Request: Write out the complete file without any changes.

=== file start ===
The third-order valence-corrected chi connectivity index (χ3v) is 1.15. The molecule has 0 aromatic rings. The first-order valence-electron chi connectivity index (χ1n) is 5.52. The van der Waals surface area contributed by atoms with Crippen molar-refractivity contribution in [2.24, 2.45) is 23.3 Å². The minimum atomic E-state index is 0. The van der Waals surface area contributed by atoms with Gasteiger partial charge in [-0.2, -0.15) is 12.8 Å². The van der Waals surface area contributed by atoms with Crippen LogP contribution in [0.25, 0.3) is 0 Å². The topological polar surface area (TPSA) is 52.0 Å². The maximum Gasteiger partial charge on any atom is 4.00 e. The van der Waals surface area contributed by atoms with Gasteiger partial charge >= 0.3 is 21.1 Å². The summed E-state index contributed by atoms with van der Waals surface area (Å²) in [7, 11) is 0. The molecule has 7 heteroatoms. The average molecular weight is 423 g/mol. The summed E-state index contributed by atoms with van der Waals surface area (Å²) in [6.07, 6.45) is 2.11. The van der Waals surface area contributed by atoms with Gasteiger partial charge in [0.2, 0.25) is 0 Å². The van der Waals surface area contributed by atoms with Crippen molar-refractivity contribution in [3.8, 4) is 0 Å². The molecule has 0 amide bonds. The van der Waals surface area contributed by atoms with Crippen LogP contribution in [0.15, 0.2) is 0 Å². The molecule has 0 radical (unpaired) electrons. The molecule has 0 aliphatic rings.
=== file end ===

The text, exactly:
The third-order valence-corrected chi connectivity index (χ3v) is 1.15. The molecule has 0 aromatic rings. The first-order valence-electron chi connectivity index (χ1n) is 5.52. The van der Waals surface area contributed by atoms with Crippen molar-refractivity contribution in [2.24, 2.45) is 23.3 Å². The minimum atomic E-state index is 0. The van der Waals surface area contributed by atoms with Gasteiger partial charge in [-0.2, -0.15) is 12.8 Å². The van der Waals surface area contributed by atoms with Crippen LogP contribution in [0.25, 0.3) is 0 Å². The topological polar surface area (TPSA) is 52.0 Å². The maximum Gasteiger partial charge on any atom is 4.00 e. The van der Waals surface area contributed by atoms with Gasteiger partial charge >= 0.3 is 21.1 Å². The summed E-state index contributed by atoms with van der Waals surface area (Å²) in [7, 11) is 0. The molecule has 7 heteroatoms. The average molecular weight is 423 g/mol. The summed E-state index contributed by atoms with van der Waals surface area (Å²) in [6.07, 6.45) is 2.11. The van der Waals surface area contributed by atoms with Gasteiger partial charge in [0.2, 0.25) is 0 Å². The van der Waals surface area contributed by atoms with Crippen molar-refractivity contribution in [3.8, 4) is 0 Å². The molecule has 0 amide bonds. The van der Waals surface area contributed by atoms with Crippen LogP contribution in [0.15, 0.2) is 0 Å². The molecule has 0 radical (unpaired) electrons. The molecule has 0 aliphatic rings.